But Shields, the fourth and most fluid album by Grizzly Bear to date, slyly defies that trend. True, the quartet of Chris Bear, Ed Droste, Daniel Rossen and Chris Taylor have never made a quick follow-up; it took them three years to get from Horn of Plenty to Yellow House, three more to get from Yellow House to Veckatimest. Between those records, though, they’d not only toured but issued singles and splits, EPs and remixes. After long spans of shows for Veckatimest, however, Grizzly Bear went silent, or, to be more exact, its members lived their own lives. Trips were taken, and friendships were restored; families were visited, and solo projects were finished. The potential energy gathered in tour vans and busses, in studios and on stages for years was finally released, giving the individual band’s pieces the chance to recover and, after a year, return to being Grizzly Bear.

The quartet first reconvened last summer in Marfa, Texas, with the loose plan of rehearsing and demoing new material and seeing where potential songs for the next album stood. Almost nothing stuck, but that was fine. In Texas, they were reconnecting as friends and musicians, and the material would surely come. Against the inclination of the digital world, they took their time.

“Clearly everyone had been in a very different space,” says Rossen, “so most of the Marfa time was seeing each other again, trying things and feeling each other out. We all had to meet each other again.”

When they reconvened in January, again at the immortalized Yellow House in Cape Cod, they were anxious to return to Grizzly Bear. Indeed, Shields depends upon the urgency of a band whose members have opted back in. For the first time, they wrote more songs than they needed and scrupulously edited the ideas. For the first time, Rossen and Droste wrote songs together, taking each other’s ideas and extending them and executing them with a new vitality. And for the first time, they tended to move forward only with the songs that were most open to true quartet collaboration. Asked which tunes on Shields belong to which songwriter, every member balks and explains that, for the first time, these are actually full-band numbers. Both in process and product, this is Grizzly Bear as they’ve never been.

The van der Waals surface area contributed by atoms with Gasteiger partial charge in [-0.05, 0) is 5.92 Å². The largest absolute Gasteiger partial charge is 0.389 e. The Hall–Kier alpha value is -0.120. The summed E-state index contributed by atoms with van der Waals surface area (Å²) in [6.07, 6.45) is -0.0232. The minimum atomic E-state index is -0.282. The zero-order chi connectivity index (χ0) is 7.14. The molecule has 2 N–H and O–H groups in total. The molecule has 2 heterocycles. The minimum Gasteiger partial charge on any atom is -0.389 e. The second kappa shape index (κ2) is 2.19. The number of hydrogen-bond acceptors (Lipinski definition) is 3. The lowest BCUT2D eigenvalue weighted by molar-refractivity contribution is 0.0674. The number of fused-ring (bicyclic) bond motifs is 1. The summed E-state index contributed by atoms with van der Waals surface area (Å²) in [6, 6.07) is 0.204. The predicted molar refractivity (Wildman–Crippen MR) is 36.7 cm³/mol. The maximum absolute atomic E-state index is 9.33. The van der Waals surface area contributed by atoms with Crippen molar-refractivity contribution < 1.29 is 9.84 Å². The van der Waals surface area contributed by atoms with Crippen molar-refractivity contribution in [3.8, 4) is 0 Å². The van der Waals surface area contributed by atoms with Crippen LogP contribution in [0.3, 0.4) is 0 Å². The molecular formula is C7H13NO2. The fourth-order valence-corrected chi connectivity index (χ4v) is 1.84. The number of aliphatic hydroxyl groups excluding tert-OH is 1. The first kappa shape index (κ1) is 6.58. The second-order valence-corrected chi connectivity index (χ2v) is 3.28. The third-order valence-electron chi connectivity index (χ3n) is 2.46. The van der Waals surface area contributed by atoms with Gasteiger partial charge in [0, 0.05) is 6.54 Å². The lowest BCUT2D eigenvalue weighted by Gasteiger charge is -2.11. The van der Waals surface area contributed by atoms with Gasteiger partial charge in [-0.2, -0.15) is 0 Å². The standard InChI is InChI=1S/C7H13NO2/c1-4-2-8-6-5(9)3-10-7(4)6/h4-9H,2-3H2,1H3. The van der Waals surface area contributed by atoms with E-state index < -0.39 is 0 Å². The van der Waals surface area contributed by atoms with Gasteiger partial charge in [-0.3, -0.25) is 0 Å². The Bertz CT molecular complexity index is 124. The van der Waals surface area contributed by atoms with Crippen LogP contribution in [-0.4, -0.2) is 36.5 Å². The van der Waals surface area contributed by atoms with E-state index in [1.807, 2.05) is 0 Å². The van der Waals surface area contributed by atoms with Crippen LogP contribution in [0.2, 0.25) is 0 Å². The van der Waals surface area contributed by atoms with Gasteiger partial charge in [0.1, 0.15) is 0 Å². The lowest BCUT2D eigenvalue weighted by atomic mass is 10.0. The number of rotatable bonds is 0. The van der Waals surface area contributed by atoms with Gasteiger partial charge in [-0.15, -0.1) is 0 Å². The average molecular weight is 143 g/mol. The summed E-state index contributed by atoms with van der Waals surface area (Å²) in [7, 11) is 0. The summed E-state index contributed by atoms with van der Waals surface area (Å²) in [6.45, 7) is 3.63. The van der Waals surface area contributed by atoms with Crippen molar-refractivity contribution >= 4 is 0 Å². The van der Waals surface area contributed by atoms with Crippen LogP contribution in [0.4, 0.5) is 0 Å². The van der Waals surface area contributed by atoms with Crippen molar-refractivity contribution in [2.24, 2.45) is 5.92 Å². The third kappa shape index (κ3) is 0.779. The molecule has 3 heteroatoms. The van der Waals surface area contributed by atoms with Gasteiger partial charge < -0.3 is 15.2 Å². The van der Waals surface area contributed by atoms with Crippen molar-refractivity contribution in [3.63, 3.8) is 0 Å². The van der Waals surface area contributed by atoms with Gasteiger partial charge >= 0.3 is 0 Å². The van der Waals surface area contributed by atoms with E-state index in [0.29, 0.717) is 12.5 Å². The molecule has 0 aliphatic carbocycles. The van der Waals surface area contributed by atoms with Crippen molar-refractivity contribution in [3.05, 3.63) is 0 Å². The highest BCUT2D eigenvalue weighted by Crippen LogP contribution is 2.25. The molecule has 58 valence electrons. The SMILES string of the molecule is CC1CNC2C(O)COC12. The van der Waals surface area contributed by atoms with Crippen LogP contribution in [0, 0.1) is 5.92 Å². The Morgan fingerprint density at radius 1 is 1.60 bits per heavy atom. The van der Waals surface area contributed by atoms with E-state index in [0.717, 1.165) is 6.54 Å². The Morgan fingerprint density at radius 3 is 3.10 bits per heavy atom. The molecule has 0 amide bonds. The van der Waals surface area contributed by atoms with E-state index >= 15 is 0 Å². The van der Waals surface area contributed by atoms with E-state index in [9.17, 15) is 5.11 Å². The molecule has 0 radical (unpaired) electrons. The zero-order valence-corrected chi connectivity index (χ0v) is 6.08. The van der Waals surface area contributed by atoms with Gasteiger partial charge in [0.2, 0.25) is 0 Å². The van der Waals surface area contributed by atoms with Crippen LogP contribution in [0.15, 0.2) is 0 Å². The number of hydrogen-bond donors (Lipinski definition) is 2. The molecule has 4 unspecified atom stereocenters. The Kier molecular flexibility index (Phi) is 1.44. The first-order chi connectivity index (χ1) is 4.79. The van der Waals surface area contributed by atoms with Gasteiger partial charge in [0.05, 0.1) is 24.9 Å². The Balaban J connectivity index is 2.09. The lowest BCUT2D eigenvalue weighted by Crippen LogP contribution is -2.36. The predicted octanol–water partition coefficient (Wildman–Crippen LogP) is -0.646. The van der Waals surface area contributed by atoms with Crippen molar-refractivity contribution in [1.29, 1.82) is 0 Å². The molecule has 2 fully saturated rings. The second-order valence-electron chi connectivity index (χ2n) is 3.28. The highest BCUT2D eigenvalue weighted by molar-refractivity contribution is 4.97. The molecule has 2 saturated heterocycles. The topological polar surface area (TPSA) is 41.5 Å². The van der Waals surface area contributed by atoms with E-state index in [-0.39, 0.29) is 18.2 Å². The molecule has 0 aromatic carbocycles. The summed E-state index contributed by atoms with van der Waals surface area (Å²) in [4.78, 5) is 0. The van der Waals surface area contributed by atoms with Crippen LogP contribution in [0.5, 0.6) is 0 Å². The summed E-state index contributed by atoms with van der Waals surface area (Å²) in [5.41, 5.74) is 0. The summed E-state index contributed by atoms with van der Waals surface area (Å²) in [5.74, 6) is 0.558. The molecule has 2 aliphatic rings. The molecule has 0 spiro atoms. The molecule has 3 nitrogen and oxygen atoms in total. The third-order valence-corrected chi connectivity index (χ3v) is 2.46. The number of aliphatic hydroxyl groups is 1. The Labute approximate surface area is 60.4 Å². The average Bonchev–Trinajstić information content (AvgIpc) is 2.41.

“Sun in Your Eyes,” the seven-minute close to Shields, stemmed from a piano melody Droste wrote and discarded but that Rossen picked up as a pet project and spent weeks building, changing and rebuilding. The result is one of the most brilliant and audacious pieces of Grizzly Bear’s oeuvre, dependent upon the same mix of drive and drift that shapes the bulk of Shields. Though soft at the edges, “Yet Again” pushes toward the status of rock anthem, with a bridge that refracts dance beats through a musical kaleidoscope; the slow creep of “What’s Wrong” commands an answer, its antiphonal vocals and anxious strings giving voice to a frown and a sigh. Those open emotions are an integral part of Shields, the most cohesively written album of Grizzly Bear’s career. The words come matched by a sound that is more passionate than proper, a quality earned by spending less time on the perfect take than on the proper feeling.

“This has a different energy behind it,” concludes Droste. “Veckatimest was a little more of a polite album; the desire to keep the vocals smooth might have kept a little distance between us and the audience. This one feels a bit more rough and exposed, so that on Shields, everything speaks for itself.”